Carlos Beltran says he is professional enough to listen to New York Mets' management if they want to explore moving him. That's all well and good, but he really didn't have a choice in the matter.
Listen, Beltran's value right now hovers between low and mediocre. Very few teams are going to want to take on the risk of a disruptive and injury-prone center fielder, let alone someone who is only in it for himself.
With free agency just one year away, there are only two ways his value could be even worse: by injuring himself even further or by playing the diva card and alienating the new management.
Regardless, Beltran needs to move to right field. In terms of the wear and tear on his surgically-repaired knee, a corner outfield spot is generally regarded as less hazardous. In terms of what is best for the team with the current roster, Angel Pagan needs to be the every day center fielder.
If Beltran insists on patrolling the middle of Citi Field, he further risks hurting himself and hurting the team. Both reduce the size of the contract he could get in 2012 and the number of potential suitors.
In a walk year, it's natural for a player, especially one of the caliber of Beltran, to want to maximize his worth and showcase his talents. He's not going to do that by hitting the 60-day DL in May and then again in August. He's also not going to do that by complaining about his role in the same way that Oliver Perez did.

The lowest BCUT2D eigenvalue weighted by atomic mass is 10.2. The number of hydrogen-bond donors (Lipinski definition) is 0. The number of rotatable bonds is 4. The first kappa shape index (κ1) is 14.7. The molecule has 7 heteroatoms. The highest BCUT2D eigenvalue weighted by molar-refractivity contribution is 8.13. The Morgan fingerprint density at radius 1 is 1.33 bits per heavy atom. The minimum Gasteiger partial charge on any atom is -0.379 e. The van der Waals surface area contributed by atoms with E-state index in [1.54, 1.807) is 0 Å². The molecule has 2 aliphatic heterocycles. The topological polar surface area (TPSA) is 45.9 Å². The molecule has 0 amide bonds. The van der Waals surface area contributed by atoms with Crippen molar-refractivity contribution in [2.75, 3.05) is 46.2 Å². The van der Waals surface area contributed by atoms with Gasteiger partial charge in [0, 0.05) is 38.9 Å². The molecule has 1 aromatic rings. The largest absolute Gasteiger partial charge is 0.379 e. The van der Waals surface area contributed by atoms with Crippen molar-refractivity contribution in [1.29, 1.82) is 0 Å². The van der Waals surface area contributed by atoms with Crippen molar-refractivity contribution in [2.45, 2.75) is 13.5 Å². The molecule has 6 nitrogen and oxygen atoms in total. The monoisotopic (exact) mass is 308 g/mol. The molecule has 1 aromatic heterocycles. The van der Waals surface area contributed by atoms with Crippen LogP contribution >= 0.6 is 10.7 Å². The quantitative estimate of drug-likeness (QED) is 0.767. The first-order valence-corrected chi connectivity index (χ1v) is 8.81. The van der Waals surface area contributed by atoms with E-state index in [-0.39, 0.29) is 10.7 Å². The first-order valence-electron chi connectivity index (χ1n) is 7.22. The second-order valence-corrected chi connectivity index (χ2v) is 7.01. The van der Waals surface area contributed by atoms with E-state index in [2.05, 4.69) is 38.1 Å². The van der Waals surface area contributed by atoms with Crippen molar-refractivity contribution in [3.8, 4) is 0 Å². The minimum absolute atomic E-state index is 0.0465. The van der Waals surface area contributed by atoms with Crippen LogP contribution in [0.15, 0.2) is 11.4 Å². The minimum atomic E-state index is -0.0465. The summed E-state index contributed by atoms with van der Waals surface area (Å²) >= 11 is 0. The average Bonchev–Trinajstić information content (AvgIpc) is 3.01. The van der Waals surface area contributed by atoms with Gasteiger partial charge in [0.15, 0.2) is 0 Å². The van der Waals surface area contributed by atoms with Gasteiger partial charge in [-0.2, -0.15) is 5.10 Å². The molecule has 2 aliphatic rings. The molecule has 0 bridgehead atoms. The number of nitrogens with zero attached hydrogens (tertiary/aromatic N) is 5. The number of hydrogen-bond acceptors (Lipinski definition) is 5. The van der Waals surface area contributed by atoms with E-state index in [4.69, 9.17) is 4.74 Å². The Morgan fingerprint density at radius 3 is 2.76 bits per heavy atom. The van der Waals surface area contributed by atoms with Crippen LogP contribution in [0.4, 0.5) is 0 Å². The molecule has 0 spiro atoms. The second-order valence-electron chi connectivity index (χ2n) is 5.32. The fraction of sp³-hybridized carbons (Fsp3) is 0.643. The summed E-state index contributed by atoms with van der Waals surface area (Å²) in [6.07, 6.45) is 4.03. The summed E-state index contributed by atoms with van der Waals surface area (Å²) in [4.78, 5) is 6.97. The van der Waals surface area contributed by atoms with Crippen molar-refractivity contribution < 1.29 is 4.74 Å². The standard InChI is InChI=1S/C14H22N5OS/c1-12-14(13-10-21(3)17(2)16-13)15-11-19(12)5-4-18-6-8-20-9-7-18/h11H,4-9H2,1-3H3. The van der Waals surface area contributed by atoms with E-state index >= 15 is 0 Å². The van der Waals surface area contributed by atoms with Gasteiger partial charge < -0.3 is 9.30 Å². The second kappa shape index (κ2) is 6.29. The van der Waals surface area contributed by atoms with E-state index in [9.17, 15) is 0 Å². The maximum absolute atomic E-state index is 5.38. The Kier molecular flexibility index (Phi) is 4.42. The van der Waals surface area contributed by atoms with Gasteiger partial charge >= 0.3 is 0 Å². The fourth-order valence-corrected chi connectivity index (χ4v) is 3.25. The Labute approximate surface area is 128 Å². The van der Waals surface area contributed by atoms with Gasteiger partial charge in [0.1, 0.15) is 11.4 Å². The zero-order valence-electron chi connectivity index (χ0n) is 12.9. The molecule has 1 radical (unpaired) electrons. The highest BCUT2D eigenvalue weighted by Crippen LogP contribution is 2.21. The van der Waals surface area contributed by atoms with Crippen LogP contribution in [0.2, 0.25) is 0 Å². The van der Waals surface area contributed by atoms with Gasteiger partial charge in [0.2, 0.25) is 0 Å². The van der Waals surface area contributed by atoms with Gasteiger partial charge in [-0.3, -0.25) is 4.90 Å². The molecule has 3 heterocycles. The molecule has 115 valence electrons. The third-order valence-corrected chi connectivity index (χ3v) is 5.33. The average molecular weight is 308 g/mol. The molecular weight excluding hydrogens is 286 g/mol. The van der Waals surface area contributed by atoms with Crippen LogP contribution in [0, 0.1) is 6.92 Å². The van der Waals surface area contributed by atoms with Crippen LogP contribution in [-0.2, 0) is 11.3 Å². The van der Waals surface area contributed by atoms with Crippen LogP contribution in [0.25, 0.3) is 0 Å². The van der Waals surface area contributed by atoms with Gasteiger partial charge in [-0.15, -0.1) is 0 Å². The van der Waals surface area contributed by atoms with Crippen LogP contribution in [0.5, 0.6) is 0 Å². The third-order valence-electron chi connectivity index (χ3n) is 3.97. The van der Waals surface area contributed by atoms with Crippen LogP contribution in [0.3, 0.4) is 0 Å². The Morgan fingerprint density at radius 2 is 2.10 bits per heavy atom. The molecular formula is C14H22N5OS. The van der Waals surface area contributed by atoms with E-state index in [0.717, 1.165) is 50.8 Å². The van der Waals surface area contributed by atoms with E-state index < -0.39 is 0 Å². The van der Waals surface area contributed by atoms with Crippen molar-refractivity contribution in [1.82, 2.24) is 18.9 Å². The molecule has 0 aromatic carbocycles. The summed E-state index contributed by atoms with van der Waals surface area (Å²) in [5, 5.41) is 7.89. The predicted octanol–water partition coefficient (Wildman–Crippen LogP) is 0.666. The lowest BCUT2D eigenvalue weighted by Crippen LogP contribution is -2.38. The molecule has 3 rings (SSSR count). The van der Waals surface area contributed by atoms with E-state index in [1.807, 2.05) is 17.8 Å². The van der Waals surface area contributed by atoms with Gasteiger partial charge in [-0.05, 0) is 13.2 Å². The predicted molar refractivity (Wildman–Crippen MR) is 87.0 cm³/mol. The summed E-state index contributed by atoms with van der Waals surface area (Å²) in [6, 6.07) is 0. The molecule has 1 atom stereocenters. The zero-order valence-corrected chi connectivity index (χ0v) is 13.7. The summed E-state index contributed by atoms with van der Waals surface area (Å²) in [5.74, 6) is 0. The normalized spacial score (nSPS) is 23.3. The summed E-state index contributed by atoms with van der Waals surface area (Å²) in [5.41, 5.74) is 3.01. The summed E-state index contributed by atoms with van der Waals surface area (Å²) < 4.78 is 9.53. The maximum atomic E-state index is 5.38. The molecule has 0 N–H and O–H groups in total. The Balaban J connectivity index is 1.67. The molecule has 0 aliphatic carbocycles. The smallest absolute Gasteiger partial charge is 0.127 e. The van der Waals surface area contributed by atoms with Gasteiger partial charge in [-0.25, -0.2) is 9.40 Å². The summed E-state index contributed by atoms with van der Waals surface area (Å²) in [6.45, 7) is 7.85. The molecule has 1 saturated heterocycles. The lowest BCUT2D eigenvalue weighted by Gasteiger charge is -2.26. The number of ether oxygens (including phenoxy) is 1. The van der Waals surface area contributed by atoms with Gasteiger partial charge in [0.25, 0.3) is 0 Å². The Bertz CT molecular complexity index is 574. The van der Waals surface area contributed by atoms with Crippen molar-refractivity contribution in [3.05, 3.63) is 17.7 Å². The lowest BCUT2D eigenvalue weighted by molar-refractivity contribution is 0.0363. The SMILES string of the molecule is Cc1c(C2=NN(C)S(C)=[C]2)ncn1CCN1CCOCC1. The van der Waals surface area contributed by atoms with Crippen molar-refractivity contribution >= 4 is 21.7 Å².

Will any other team take a chance on Beltran?
I don't know how the Mets are going to find a trade partner for Beltran, and if they do it's not going to be any time soon. Should Beltran hit .280 with 10 homers in the first half of the season next year, then there are options for Sandy Alderson and the front office. Assuming he is still amendable to waiving his no-trade clause, there would likely be a few teams willing to take a shot on him. If not, well, then the Mets eat the final four months of his contract and wish him all the best in his future endeavors in the offseason.
If Beltran wants to be paid, he's going to have to be a model citizen both on and off the field.
He's saying the right things now, but it's going to take more than that to really endear himself to Mets fans who are generally unhappy with his attitude and what he has produced in comparison with his salary.
Now, if only Perez and Castillo would come out an publicly say they would agree to a trade...I'd be more than happy to put $30 toward a cab ride to JFK.